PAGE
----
Against Heresies: Book III, Chapter 2.

Posted in * Christian Life / Church Life, Christology, Church History, The Trinity: Father, Son and Holy Spirit, Theology, Theology: Scripture

A Prayer for the Feast Day of Saint Irenaeus

Almighty God, who didst uphold thy servant Irenaeus with strength to maintain the truth against every blast of vain doctrine: Keep us, we beseech thee, steadfast in thy true religion, that in constancy and peace we may walk in the way that leadeth to eternal life; through Jesus Christ our Lord, who liveth and reigneth with thee and the Holy Spirit, one God, for ever and ever.

Posted in * Christian Life / Church Life, Church History, Spirituality/Prayer, Theology

A Prayer to Begin the Day

We beseech thee, O Lord, to perfect within us the work of grace which thou hast begun; grant us always to think, speak and do what is pleasing to thee; and keep us from falling back into the sins we have repented of; that we may live as in thy presence, and finish our lives in thy fear; through Jesus Christ our Lord.

–William Bright

Posted in * Christian Life / Church Life, Spirituality/Prayer

From the Morning Scripture Readings

He turns rivers into a desert, springs of water into thirsty ground, a fruitful land into a salty waste, because of the wickedness of its inhabitants. He turns a desert into pools of water, a parched land into springs of water. And there he lets the hungry dwell, and they establish a city to live in; they sow fields, and plant vineyards, and get a fruitful yield. By his blessing they multiply greatly; and he does not let their cattle decrease. 39 When they are diminished and brought low through oppression, trouble, and sorrow, he pours contempt upon princes and makes them wander in trackless wastes; but he raises up the needy out of affliction, and makes their families like flocks. The upright see it and are glad; and all wickedness stops its mouth. Whoever is wise, let him give heed to these things; let men consider the steadfast love of the LORD.

–Psalm 107:33-43

Posted in Theology, Theology: Scripture

(First Things) What we can learn from Meriam Ibrahim

“I am a Christian, and I Will Remain a Christian”
The international community has celebrated Meriam’s release and rightly so, but there are also important lessons to be learned from her case. First, it should not be missed that Meriam’s lawyers were primarily Muslims, and that more and more Muslims today are speaking out against the traditional doctrine of apostasy. Second, the problem of apostasy will not go away with Meriam’s liberation. Christians of a Muslim background””whether in Sudan or in other Islamic countries””will continue to have their lives threatened either by the state or by vigilantes. Three, the Church has a responsibility to speak out with greater audacity on their behalf (including those who are not as famous as Meriam Ibrahim), no matter what Islamic law says about them. The Church has a responsibility to protect all of her children.

We all can learn from the example of Meriam Ibrahim. After her conviction in May, Meriam was given three days to embrace Islam and save her life. This would have been an easy choice to make, but Meriam refused, declaring: “I am a Christian and I will remain a Christian.” Those who wonder whether heroic””and saintly””courage still exists can look to her.

Gabriel Said Reynolds is a professor of Islamic studies and theology at the University of Notre Dame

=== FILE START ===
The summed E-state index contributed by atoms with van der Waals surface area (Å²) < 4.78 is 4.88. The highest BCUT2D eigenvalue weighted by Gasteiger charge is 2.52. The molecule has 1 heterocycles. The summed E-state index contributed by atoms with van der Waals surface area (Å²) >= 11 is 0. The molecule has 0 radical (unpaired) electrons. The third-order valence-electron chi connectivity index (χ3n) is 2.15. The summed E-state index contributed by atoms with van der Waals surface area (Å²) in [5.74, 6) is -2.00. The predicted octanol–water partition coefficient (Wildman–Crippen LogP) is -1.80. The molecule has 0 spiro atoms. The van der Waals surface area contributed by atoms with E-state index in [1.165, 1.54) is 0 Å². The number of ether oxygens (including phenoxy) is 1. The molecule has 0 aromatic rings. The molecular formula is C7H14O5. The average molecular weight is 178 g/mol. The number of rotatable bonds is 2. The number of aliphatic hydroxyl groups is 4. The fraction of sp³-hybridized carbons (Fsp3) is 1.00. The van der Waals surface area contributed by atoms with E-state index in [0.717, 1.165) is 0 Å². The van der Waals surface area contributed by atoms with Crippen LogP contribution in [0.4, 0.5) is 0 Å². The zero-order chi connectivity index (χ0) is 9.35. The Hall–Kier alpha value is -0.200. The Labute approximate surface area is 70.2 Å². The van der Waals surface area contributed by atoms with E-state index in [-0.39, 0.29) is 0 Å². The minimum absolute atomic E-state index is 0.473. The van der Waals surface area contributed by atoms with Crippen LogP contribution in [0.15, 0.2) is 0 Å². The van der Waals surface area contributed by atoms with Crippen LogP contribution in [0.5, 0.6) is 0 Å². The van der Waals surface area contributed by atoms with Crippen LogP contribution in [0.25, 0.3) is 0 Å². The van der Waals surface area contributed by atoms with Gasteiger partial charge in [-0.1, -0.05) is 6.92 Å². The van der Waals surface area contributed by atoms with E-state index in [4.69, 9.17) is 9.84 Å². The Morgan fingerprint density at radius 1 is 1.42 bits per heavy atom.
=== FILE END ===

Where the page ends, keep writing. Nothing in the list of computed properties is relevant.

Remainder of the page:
Read it all h/t Peter Carrell

Posted in * International News & Commentary, --North Sudan, Africa, Sudan

Andrew Symes: ACNA Report Day 3 ”“ Truth and Catechesis

The importance of regular, intentional, systematic teaching of the truth in our churches was underlined by Dr Jim Packer who was given a standing ovation after being introduced by Robert Duncan. It was the first time I had heard the revered theologian whose books helped form the Christian understanding of so many over the years. He famously had his licence to preach in the Church of Canada removed by Bishop Michael Ingham, one of the seismic shocks which brought about the formation of ACNA. Now in his late eighties, Packer was as sprightly as ever as he responded graciously to the standing ovation and delivered his message.

“I’m here to advocate all age catechesis as necessary for healthy church life”, began Packer…

Read it all

Posted in * Anglican - Episcopal, Anglican Church in North America (ACNA)

Politicians' Prescriptions for Marijuana Defy Doctors and Data

“I just don’t think the evidence is there for these long lists,” said Dr. Molly Cooke, a professor of medicine at the University of California, San Francisco, who helped research a position paper on cannabis for the American College of Physicians. “It’s been so hard to study marijuana. Policy makers are responding to thin data.”

Even some advocates of medical marijuana acknowledge that the state laws legalizing it did not result from careful reviews of the medical literature.

“I wish it were that rational,” said Mitch Earleywine, chairman of the executive board of directors for Norml, a national marijuana advocacy group. Dr. Earleywine said state lawmakers more often ask themselves, “What disease does the person in a wheelchair in my office have?”

Read it all from the front page of today’s NY Times paper copy.

Also, make sure you did not miss this post earlier this week on the same topic featuring Nora Volkow of the National Institute on Drug Abuse.

Posted in * Culture-Watch, * Economics, Politics, * International News & Commentary, America/U.S.A., Anthropology, City Government, Drugs/Drug Addiction, Economy, Ethics / Moral Theology, Health & Medicine, House of Representatives, Law & Legal Issues, Politics in General, Senate, State Government, Taxes, Theology